How it Works
1. Colour Deficiency Test: To ensure colour accuracy, we strongly recommend taking this simple colour vision test, known as the Ishihara Test.
2. Calibrate Device: It is essential that you ensure the screen of your electronic device is properly calibrated before you start using the ColourWise Colour Grading System.
3. Correct Lighting: The temperature of light a gemstone is viewed under can have a major impact on the resulting colour. It is therefore necessary to use a light source that is in the 5000 to 5500 Kelvin range.
4. Correct Viewing: It is imperative that any gemstone be colour graded through the table facet in a face-up position with an overhead light source and a neutral background.
5. Primary and Secondary Hues: The ColourWise Colour Dial consists of thirty-one (31) hues. Seven are primary hues (RED, ORANGE, YELLOW, GREEN, BLUE, VIOLET and PURPLE) while the remaining twenty-four (24) consist of primary and secondary hues (i.e. greenish BLUE). Click on a hue from the ColourWise Colour Dial that is closest to the gemstone being graded.
ColourWise Tip: A dichroscope can be very helpful in identifying any secondary hues.
6. ColourWise Colour Grid: A ColourWise Colour Grid will open consisting of thirty-five (35) colour samples arranged in five (5) saturation levels from left to right in 20% increments (20%, 40%, 60%, 80% and 100%) and seven (7) lightness levels from top to bottom in 10% increments (80%, 70%, 60%, 50%, 40%, 30%, 20%).
7. ColourWise QuickLinks & HotSpots: To help refine your search, you will find the ColourWise QuickLinks and HotSpot icons at the top of each ColourWise Colour Grid.
8. ColourWise QuickLinks: The six 'QuickLinks' represent the six hues that correspond to the BLUE hue. The three on the left are found counterclockwise to the 'selected hue' on the ColourWise Colour Dial, while the three on the right are found clockwise to the 'selected hue' on the ColourWise Colour Dial. By clicking on these links, the user can quickly check hues that might be possible options if the 'selected hue' is not correct. The ColourWise Colour Dial is arranged by 'degrees' with RED being 0 degrees, ORANGE (30 degrees), YELLOW (60 degrees), GREEN (120 degrees), BLUE (240 degrees), VIOLET (270 degrees) and PURPLE (300 degrees).
9. ColourWise HotSpot: Clicking on the 'Magnifying Glass' will open a separate window that consists of fifteen (15) colour samples arranged in five (5) saturation levels from left to right in 5% increments (80%, 85%, 90%, 95% and 100%) and three (3) lightness levels from top to bottom in 10% increments (60%, 50% and 40%). These represent the 'Key' hue, saturation and lightness combinations in each ColourWise Colour Grid and will help the user refine their search.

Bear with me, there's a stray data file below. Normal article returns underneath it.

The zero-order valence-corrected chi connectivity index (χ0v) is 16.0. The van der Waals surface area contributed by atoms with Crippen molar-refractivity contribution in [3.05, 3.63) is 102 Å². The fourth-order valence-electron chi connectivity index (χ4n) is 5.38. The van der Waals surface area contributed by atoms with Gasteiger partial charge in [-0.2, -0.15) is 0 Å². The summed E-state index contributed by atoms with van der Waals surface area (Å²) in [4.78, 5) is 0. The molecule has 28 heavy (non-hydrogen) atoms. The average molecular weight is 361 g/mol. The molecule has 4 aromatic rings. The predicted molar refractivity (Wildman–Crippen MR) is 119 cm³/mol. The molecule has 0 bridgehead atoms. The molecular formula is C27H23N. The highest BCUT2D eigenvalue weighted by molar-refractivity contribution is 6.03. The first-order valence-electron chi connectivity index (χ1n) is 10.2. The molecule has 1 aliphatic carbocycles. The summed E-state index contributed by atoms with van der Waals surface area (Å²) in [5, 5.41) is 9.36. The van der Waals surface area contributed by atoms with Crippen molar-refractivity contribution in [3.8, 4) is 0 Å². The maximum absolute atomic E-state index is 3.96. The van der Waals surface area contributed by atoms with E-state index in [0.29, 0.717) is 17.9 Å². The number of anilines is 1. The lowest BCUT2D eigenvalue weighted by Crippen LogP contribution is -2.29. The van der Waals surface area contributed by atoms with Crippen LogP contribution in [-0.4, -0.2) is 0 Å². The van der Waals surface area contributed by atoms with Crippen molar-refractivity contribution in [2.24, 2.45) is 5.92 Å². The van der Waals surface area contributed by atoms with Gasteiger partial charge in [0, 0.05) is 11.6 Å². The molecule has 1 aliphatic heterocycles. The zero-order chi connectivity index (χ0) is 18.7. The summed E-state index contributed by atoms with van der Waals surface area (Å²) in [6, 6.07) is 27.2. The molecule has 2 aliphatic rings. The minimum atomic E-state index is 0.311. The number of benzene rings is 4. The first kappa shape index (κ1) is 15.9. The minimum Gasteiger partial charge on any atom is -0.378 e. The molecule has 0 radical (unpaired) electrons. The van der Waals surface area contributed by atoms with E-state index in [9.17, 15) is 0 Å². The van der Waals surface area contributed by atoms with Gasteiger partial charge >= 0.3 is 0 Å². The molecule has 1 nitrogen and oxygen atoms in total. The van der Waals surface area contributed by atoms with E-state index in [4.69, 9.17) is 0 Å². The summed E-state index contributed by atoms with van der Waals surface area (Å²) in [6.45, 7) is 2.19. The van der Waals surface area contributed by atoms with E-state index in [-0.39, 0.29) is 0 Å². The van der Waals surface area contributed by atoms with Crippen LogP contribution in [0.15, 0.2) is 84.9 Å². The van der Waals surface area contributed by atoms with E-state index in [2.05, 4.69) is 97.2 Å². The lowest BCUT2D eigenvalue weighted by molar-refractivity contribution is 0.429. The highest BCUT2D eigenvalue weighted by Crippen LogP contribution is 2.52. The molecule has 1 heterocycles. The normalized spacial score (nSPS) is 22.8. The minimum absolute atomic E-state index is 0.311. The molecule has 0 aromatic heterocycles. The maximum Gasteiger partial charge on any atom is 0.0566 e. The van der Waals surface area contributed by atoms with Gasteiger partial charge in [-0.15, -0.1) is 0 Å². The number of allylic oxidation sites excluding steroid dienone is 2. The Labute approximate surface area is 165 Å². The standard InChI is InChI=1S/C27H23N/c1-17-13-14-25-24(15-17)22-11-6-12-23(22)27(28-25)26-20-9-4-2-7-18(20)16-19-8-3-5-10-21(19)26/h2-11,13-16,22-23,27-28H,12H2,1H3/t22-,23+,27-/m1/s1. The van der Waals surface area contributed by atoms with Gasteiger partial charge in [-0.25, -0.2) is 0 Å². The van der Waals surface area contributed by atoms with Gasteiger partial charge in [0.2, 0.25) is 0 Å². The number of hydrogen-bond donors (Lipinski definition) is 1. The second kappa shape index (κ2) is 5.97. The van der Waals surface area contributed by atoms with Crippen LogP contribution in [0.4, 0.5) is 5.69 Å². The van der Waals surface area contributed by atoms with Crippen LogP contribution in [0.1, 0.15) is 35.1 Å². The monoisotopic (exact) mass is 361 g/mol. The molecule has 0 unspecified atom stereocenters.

EXAMPLE: BLUE HotSpots
10. Assigning a Colour Grade: Once you have selected the hue, saturation and lightness levels that are the closest match to the gemstone being graded, you have two ways to communicate this colour:
Option One: The colour can be described as B/80/50. This indicates that the hue is blue, the saturation level is 80% and the lightness level is 50%.
Option Two: Alternatively, the colour can be described using 'descriptive' terminology. In this example a gemstone graded as B/80/50 would be described as BLUE with moderately strong saturation (80%) and medium lightness (50%). Please note that if you use 'descriptive' terminology, you must also include the percentages for saturation and lightness since both represent 'percentage ranges'.
11. Assigning a Colour Score: Once the hue, saturation and lightness of the stone has been established, a 'Colour Score' can be assigned that ranges from 2 to 10. This will form the 'base' score for the gemstone and is based on systems used by GIA and GemGuide.
The 'Colour Score' icon can be found at the bottom of each ColourWise Colour Grid. Clicking on this icon will take you to a separate page that contains the identical colour grid with the assigned scores. The ColourWise Colour Grading System includes 2,000 individual colour scores. Scores marked with an (*) represent additional ColourWise scores that reflect the higher levels of saturation. For example, if a spinel with a BLUE hue has a score of 10 with a saturation of 80 and a lightness level of 50, a blue spinel with a saturation of 100 and a lightness level of 50 will also score a 10.
12. Assigning a Clarity Grade: ColourWise uses a clarity grading system that consists of three components; degree of inclusions, transparency and colour zoning. These are based on the 'clarity type' (Type 1, 2 & 3) and include adjustments that either reduce or increase the 'Colour Score'.
13. Assigning a Cut Grade: ColourWise uses a cut grading system that consists of three components; light performance, proportions and finish and includes adjustments that either reduce or increase the 'Colour Score'.
14. Assigning a Final Score: Once the hue, clarity and cut grades have been established, a final score can be calculated using the downloadable ColourWise Grading worksheet.
15. Assigning a Value: Once the final score has been calculated, a value can be calculated using GemGuide, a wholesale pricing guide published by Gemworld International. Their pricing grids are organized into four qualities (Commercial 1 to 4), Good (5 to 6), Fine (7 to 8) and Extra Fine (9 to 10) with weight categories that vary based on the particular gemstone. To calculate a value, simply go to the quality sub-category (i.e. 8) that represents the 'Final Score' and find the correct weight category. The values stated are 'per carat' in US Dollars. Multiply the price per carat by the weight of the gemstone (i.e. 1.50 carats x $ 1200 per carat = $ 1800 USD) to arrive at the wholesale value.